LXQt 1.2 is here about seven months after LXQt 1.1 and it’s a major update to the lightweight desktop environment that introduces initial support for the Wayland display server in an attempt to keep up with the times and the new technologies most GNU/Linux distributions are adopting these days. Still based on the long-term supported Qt 5.15 LTS open-source application framework, LXQt 1.2 also improves its file manager component with a new search history feature that offers separate lists for name and content searches. Users can search the maximum number of history items in Preferences > Advanced > Search. I’m glad Wayland support is spreading out to smaller, less popular desktop environments too. Once you go Wayland, you stay Wayland.
Window Managers Archive
IceWM was released only a short while ago, and now we’ve got 3.1. IceWM 3.1 introduces a new window option “frame” to automatically group application windows with the same “frame” value as tabs within a single frame. IceWM 3.1 also now shows indicators for the presence of tabs on the title bar, clicking on the title bar tab indicators can change tabs, tray hints are now preserved across restarts, improved Alt + Tab handling, improvements to the CMake build system integration, and a variety of other changes. I’m glad to see development has truly picked up again.
System76 has been developing their own COSMIC desktop as the next evolution for their Pop!_OS Linux distribution built atop an Ubuntu base. Interestingly with this big COSMIC desktop undertaking, which is being written in the Rust programming language, they have decided to shift away from using the GTK toolkit to instead make use of Iced-Rs as a Rust-native, multi-platform graphical toolkit. This makes more sense than some might think. One of the engineers over at System76 is also the creator and lead developer of Redox OS, and GTK itself has become more and more insularly focused on GNOME than any of the other GTK-based desktop environments on Linux, BSD, and similar platforms. This is a big bet for what is essentially still a small company, but it sure does show some gusto. My major concerns would be consistency, both visually and behaviourally, since the vast majority of popular applications on Linux are either GTK or at least somewhat trying to integrate with GTK, so there’s a lot of work to do to make everything feels are least somewhat coherent. Still, I’m definitely curious to see what this will look like, what it will feel like, and how it will perform.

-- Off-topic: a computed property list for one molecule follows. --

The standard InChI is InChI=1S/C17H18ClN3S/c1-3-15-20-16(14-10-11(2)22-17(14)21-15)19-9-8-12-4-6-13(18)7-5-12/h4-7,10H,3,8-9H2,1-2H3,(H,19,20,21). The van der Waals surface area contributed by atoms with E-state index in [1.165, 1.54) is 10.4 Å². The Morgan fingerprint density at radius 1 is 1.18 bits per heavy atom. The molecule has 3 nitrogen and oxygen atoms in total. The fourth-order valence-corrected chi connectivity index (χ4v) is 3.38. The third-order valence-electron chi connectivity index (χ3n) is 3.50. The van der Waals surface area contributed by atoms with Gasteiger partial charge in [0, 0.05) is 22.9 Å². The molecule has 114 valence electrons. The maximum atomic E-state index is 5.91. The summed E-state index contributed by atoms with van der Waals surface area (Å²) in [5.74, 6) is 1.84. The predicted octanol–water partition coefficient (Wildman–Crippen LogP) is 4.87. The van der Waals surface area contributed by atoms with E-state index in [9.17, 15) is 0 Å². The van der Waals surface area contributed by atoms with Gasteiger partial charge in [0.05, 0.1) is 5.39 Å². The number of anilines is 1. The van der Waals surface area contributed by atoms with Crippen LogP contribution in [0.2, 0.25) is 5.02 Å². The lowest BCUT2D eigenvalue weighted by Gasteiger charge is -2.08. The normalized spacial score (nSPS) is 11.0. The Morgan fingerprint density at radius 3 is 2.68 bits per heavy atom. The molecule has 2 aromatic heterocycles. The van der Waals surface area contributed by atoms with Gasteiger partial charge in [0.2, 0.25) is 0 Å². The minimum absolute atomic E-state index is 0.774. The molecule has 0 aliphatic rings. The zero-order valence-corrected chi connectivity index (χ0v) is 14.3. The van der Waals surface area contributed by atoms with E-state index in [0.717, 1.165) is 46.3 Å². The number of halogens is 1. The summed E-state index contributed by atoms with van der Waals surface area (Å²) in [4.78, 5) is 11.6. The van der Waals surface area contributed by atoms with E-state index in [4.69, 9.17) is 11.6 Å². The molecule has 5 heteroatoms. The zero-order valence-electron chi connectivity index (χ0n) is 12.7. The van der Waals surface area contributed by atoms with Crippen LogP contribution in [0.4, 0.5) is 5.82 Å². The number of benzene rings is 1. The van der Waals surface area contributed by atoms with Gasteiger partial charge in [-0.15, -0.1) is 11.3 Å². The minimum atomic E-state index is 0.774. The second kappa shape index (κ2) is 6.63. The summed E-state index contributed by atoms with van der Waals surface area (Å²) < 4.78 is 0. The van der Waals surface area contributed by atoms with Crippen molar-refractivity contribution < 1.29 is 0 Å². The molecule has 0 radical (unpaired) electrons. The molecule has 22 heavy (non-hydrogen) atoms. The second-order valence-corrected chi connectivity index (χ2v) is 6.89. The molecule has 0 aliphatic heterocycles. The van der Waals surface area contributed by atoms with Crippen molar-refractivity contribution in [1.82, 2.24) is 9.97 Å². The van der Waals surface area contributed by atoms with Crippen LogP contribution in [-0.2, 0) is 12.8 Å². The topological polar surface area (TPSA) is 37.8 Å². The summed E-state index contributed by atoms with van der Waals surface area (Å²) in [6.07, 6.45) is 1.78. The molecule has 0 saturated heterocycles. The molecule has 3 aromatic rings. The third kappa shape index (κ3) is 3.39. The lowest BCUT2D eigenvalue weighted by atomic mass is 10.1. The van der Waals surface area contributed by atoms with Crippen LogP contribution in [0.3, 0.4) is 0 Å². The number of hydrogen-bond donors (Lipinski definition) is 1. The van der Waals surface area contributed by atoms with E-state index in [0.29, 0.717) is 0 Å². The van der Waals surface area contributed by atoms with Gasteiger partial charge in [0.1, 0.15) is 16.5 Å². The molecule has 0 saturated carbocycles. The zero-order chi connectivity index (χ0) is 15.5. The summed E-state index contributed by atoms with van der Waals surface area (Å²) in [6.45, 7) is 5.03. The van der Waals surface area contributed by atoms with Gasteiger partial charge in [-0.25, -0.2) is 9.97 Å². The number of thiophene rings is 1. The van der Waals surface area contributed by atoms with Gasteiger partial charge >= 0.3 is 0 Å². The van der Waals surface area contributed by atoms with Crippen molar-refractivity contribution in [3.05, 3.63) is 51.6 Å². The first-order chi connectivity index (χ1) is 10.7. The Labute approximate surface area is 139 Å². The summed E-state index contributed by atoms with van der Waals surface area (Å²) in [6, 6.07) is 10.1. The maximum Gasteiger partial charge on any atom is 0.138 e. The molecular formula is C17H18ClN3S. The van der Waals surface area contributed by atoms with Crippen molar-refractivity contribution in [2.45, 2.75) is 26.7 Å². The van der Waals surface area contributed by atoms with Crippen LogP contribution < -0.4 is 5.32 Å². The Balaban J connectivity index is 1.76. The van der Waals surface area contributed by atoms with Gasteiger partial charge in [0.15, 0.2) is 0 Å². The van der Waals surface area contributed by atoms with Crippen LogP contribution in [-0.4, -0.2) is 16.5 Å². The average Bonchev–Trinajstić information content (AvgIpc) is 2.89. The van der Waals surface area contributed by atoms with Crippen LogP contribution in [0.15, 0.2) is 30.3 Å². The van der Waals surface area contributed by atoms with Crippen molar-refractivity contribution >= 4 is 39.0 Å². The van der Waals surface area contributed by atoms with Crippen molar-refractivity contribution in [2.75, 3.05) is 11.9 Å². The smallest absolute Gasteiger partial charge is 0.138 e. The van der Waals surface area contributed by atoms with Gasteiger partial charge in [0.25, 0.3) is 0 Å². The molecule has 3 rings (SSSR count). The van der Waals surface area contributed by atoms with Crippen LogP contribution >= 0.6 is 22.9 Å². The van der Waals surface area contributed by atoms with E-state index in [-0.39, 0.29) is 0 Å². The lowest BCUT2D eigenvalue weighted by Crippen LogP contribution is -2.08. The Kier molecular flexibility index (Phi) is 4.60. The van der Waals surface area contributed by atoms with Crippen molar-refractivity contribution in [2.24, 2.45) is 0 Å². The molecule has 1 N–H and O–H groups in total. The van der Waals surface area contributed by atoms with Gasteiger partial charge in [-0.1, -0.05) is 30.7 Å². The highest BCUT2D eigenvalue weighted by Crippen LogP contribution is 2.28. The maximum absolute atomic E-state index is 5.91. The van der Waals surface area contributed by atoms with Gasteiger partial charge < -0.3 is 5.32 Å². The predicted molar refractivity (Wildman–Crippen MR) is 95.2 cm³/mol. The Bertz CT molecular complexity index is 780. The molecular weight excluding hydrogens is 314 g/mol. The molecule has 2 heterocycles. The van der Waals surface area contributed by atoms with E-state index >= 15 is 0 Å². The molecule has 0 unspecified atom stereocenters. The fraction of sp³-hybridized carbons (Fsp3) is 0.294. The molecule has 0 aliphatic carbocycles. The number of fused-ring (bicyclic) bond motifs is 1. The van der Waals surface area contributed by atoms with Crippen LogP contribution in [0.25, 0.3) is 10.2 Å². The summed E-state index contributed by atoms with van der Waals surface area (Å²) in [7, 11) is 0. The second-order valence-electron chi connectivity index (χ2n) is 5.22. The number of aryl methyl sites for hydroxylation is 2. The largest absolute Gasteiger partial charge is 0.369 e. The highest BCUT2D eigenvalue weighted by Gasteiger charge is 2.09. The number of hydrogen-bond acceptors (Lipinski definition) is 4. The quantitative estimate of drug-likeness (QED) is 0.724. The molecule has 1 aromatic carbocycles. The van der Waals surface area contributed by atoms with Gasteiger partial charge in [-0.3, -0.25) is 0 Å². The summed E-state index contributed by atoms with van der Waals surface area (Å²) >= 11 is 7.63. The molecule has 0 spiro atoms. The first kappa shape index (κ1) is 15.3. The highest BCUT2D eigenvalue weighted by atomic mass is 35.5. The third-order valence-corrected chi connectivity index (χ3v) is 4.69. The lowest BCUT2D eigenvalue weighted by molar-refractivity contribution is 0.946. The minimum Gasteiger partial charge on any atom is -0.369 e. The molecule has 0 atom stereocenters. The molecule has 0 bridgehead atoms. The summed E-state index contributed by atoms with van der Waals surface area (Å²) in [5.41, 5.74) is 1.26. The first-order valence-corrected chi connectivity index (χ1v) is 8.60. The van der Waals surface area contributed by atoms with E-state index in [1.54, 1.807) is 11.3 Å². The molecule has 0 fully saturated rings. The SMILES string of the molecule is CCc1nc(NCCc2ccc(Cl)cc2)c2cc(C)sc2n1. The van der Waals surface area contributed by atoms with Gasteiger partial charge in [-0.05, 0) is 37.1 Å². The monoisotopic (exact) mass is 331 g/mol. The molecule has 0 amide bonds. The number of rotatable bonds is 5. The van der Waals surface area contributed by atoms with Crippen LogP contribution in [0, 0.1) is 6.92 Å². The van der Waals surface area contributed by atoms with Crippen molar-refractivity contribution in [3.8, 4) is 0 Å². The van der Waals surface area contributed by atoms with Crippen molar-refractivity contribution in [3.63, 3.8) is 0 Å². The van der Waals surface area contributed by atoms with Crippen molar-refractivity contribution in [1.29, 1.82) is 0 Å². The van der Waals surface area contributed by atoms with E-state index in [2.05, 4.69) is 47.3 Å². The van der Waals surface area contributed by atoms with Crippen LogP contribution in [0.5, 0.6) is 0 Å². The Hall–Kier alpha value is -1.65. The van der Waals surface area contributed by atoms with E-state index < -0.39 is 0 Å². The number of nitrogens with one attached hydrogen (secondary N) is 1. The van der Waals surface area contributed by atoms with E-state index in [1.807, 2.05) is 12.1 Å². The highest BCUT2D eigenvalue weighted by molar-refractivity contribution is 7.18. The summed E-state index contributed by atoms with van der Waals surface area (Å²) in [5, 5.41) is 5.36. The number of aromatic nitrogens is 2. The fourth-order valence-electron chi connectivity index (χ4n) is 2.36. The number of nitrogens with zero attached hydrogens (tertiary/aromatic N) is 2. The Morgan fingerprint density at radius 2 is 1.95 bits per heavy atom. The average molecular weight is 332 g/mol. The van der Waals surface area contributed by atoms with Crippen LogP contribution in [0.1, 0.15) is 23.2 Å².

There’s a new release of the venerable IceWM window manager, version 3.0.0. The major new feature here is tabbed windowing, in which you can drag titlebar over another to combine them into one unit. There are, of course, also the usual bug fixes and translation updates.